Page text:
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A Bitcoin Buying Odyssey: Part 1

  • As the architect of the blockchain hype meter, it's only appropriate that I own some Bitcoin.
  • I learned about paper wallets, was guided by Reddit, and had my phone number compromised on a Bitcoin exchange.
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A Bitcoin Buying Odyssey: Part 1

I heard that buying Bitcoin is pretty hard, but figured I could figure it out. I happen to cover blockchain, and am up to speed on some of the newest blockchain and cryptocurrency happenings, so it should be a piece of cake for me.

Boy was I wrong.

In only a few minutes, I realized how hard securely purchasing bitcoin is. Hours turned into days, and things got more unbelievable. I was shocked with how difficult it is to securely transfer fiat currency to Bitcoin. I knew I could’ve gone the soft wallet route, like storing my coins on an exchange, but I tried to avoid that at all costs. Online exchanges  lack the security I want for a substantial Bitcoin purchase. Unfortunately, I found linking an offline Bitcoin wallet to an exchange a confusing and near impossible task.

I learned about paper wallets, journeyed to the bitcoin subreddit, and had my phone number compromised on a Bitcoin exchange.

Sounds like a typical bitcoin experience to me.

Sunday

11:00 am: Off to the local mall to buy a USB stick to hold my bitcoin wallet. I’ve read and written way too much about online accounts getting hacked, so I want to avoid having my bitcoins online as much as possible. The plan is to hold my bitcoin wallet on my USB drive, taking my wallet “offline”. It’s the equivalent of a safety deposit box.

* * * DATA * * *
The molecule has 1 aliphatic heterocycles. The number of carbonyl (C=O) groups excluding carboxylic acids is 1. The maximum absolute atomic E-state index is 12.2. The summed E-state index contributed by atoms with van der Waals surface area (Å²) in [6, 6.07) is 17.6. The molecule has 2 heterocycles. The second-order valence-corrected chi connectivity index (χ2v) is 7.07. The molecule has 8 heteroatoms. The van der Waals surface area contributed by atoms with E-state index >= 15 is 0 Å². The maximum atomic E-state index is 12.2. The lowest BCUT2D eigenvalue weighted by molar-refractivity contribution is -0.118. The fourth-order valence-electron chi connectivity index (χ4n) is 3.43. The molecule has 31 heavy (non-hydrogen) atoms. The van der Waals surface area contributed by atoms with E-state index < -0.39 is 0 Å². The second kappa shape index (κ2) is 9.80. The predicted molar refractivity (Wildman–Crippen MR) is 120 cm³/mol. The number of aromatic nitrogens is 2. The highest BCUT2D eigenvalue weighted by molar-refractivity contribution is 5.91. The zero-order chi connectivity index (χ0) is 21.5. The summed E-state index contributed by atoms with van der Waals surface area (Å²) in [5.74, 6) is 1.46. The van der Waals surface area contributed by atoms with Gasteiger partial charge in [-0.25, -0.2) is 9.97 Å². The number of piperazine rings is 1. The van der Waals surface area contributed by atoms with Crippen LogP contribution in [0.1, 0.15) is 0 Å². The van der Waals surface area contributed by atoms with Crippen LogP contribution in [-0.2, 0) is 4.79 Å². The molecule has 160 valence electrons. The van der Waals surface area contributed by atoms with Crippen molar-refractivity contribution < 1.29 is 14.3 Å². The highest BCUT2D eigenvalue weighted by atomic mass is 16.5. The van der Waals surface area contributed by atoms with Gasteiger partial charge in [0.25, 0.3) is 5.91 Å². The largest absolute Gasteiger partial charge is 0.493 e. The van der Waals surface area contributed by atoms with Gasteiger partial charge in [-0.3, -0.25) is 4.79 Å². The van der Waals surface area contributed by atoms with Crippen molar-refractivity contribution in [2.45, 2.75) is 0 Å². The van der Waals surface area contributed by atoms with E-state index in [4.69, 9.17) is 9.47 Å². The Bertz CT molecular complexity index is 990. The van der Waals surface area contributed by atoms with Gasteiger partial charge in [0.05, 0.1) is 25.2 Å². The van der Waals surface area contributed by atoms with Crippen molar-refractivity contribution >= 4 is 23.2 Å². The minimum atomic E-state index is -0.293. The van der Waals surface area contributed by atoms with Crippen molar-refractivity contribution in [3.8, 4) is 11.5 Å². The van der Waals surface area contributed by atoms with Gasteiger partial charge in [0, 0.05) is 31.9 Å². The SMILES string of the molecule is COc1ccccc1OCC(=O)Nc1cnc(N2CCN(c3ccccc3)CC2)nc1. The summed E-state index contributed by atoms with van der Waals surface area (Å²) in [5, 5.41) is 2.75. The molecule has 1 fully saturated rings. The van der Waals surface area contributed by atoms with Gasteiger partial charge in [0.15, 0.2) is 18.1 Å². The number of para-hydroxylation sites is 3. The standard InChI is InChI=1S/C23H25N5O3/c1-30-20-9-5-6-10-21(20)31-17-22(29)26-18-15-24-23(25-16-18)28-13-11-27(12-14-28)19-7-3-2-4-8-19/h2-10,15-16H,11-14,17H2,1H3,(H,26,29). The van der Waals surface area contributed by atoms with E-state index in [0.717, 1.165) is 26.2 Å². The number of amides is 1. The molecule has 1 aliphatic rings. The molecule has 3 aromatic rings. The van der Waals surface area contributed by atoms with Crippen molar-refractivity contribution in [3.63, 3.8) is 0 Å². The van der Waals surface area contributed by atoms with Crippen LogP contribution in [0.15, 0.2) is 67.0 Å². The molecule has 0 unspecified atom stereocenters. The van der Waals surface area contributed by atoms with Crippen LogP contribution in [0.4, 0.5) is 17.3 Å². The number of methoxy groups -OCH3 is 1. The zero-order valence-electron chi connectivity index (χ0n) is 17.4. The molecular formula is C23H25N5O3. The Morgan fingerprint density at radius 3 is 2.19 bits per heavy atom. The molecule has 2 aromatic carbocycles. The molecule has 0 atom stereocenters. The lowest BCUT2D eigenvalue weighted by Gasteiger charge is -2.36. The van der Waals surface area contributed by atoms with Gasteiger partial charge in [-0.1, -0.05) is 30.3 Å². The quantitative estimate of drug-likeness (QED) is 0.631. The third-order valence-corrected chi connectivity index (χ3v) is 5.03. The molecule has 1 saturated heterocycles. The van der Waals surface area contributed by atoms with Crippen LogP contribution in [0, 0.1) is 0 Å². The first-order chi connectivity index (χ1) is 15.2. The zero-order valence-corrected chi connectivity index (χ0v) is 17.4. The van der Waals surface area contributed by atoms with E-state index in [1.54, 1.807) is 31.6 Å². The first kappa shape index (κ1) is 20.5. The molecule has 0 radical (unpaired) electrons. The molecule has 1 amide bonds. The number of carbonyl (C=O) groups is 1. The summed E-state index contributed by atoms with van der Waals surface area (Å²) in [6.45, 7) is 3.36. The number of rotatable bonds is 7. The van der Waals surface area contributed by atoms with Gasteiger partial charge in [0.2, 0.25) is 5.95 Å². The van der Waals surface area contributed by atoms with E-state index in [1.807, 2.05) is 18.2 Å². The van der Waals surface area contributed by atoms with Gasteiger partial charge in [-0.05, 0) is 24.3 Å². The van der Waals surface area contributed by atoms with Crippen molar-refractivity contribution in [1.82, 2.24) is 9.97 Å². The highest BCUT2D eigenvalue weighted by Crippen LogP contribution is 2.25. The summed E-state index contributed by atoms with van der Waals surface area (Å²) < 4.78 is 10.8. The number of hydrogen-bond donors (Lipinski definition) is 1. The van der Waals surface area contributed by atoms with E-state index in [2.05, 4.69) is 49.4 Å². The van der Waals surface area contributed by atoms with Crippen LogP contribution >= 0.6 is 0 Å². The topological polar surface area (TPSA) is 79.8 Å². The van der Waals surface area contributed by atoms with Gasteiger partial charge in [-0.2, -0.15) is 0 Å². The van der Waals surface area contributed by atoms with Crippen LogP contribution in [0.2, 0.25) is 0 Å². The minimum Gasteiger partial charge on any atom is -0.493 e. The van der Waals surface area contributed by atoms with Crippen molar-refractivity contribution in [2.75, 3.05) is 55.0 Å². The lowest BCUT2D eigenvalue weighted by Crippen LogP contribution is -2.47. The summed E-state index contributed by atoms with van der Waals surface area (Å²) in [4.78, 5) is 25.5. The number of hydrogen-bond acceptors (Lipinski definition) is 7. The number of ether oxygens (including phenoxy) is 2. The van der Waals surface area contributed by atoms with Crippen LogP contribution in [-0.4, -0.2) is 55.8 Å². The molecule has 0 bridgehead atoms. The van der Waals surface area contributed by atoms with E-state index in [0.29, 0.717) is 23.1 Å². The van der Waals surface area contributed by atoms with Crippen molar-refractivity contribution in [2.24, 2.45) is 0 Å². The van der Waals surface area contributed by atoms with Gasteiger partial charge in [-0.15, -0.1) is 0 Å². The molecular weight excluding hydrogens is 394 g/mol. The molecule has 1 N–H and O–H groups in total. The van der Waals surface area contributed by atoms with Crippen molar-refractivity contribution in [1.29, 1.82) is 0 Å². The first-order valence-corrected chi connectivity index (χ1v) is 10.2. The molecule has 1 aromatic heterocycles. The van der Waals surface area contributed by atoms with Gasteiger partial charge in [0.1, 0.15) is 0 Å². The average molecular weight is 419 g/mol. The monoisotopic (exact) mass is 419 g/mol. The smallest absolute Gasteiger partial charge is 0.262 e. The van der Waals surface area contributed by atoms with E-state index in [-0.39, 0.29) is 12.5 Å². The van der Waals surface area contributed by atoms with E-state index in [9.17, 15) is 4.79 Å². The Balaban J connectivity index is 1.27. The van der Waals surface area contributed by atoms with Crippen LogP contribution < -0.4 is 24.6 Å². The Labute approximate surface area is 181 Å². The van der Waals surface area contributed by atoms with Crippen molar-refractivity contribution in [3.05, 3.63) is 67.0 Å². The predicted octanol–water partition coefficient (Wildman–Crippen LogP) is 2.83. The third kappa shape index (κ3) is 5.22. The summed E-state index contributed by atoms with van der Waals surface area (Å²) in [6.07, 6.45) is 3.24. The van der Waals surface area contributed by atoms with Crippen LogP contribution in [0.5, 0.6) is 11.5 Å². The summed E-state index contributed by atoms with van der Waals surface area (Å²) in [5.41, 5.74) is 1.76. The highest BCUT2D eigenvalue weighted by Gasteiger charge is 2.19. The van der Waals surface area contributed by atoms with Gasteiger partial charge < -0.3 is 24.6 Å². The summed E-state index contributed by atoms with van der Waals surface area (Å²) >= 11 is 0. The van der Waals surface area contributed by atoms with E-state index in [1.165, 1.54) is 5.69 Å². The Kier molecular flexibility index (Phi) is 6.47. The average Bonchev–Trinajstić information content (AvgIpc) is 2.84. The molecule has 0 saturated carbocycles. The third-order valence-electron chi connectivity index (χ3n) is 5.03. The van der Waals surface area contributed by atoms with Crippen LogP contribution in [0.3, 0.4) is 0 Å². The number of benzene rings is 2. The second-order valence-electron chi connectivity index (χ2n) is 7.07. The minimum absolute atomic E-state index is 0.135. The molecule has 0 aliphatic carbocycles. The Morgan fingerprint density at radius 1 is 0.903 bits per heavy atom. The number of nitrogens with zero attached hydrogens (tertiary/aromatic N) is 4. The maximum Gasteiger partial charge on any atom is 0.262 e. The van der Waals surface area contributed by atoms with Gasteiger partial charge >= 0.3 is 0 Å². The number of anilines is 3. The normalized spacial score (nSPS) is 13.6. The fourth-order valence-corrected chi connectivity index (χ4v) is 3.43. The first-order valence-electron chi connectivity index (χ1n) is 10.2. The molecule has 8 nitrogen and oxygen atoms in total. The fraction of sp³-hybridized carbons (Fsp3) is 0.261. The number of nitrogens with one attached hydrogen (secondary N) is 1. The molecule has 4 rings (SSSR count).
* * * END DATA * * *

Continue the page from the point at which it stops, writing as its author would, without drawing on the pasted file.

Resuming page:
11:15 am: Back at my desk. Apparently, I bought the wrong type of USB stick. I need to buy a special encrypted USB to execute my plan.

11:20 am: Looking up a guide on how to encrypt my cute little SanDisk storage stick. It takes only 15 easy steps, including taking out my computer battery and disconnecting from the internet.

11:30 am: The more I read, the more I frustrated I get. If I want to keep my wallet on my computer or regular USB drive, I need to download the ENTIRE bitcoin blockchain before any transaction, which can take DAYS.

11:40 am: I’m a journalist covering bitcoin and blockchain and am currently using a WikiHow article with cartoons as my guide.

11:45 am: Tradestreaming editor, Zack sees my plight and suggests getting a wallet from Ripple, the well known blockchain company. I’m hopeful. My hopes are immediately squashed when I’m greeted with this beauty.

retrieve_secret_key_-_ripple_trade